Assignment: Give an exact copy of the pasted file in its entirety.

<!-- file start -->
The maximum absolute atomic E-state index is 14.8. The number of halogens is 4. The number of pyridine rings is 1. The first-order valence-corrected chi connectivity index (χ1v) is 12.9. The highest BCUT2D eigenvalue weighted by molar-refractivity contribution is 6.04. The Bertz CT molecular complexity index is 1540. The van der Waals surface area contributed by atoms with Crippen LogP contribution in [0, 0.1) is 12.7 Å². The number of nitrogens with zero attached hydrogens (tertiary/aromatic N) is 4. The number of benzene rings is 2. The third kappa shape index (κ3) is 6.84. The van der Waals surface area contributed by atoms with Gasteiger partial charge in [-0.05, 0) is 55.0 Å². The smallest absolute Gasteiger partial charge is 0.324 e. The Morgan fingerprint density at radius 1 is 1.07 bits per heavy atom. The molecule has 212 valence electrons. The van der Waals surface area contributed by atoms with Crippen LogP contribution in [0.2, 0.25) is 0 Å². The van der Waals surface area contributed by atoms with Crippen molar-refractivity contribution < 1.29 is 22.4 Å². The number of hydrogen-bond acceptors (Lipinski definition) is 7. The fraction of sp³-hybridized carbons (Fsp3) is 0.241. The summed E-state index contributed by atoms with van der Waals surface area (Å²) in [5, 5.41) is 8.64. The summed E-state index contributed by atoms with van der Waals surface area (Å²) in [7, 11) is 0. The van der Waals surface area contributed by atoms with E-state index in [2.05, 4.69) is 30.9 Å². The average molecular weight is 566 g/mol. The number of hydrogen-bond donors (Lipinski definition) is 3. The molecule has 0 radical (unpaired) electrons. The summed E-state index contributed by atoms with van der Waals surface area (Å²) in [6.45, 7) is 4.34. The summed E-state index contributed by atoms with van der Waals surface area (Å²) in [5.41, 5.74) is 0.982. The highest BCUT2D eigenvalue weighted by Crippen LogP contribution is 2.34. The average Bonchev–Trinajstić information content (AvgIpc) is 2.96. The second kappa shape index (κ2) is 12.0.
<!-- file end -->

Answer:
The maximum absolute atomic E-state index is 14.8. The number of halogens is 4. The number of pyridine rings is 1. The first-order valence-corrected chi connectivity index (χ1v) is 12.9. The highest BCUT2D eigenvalue weighted by molar-refractivity contribution is 6.04. The Bertz CT molecular complexity index is 1540. The van der Waals surface area contributed by atoms with Crippen LogP contribution in [0, 0.1) is 12.7 Å². The number of nitrogens with zero attached hydrogens (tertiary/aromatic N) is 4. The number of benzene rings is 2. The third kappa shape index (κ3) is 6.84. The van der Waals surface area contributed by atoms with Gasteiger partial charge in [-0.05, 0) is 55.0 Å². The smallest absolute Gasteiger partial charge is 0.324 e. The Morgan fingerprint density at radius 1 is 1.07 bits per heavy atom. The molecule has 212 valence electrons. The van der Waals surface area contributed by atoms with Crippen LogP contribution in [0.2, 0.25) is 0 Å². The van der Waals surface area contributed by atoms with Crippen molar-refractivity contribution < 1.29 is 22.4 Å². The number of hydrogen-bond acceptors (Lipinski definition) is 7. The fraction of sp³-hybridized carbons (Fsp3) is 0.241. The summed E-state index contributed by atoms with van der Waals surface area (Å²) in [5, 5.41) is 8.64. The summed E-state index contributed by atoms with van der Waals surface area (Å²) in [7, 11) is 0. The van der Waals surface area contributed by atoms with E-state index in [2.05, 4.69) is 30.9 Å². The average molecular weight is 566 g/mol. The number of hydrogen-bond donors (Lipinski definition) is 3. The molecule has 0 radical (unpaired) electrons. The summed E-state index contributed by atoms with van der Waals surface area (Å²) in [6.45, 7) is 4.34. The summed E-state index contributed by atoms with van der Waals surface area (Å²) in [5.41, 5.74) is 0.982. The highest BCUT2D eigenvalue weighted by Crippen LogP contribution is 2.34. The average Bonchev–Trinajstić information content (AvgIpc) is 2.96. The second kappa shape index (κ2) is 12.0.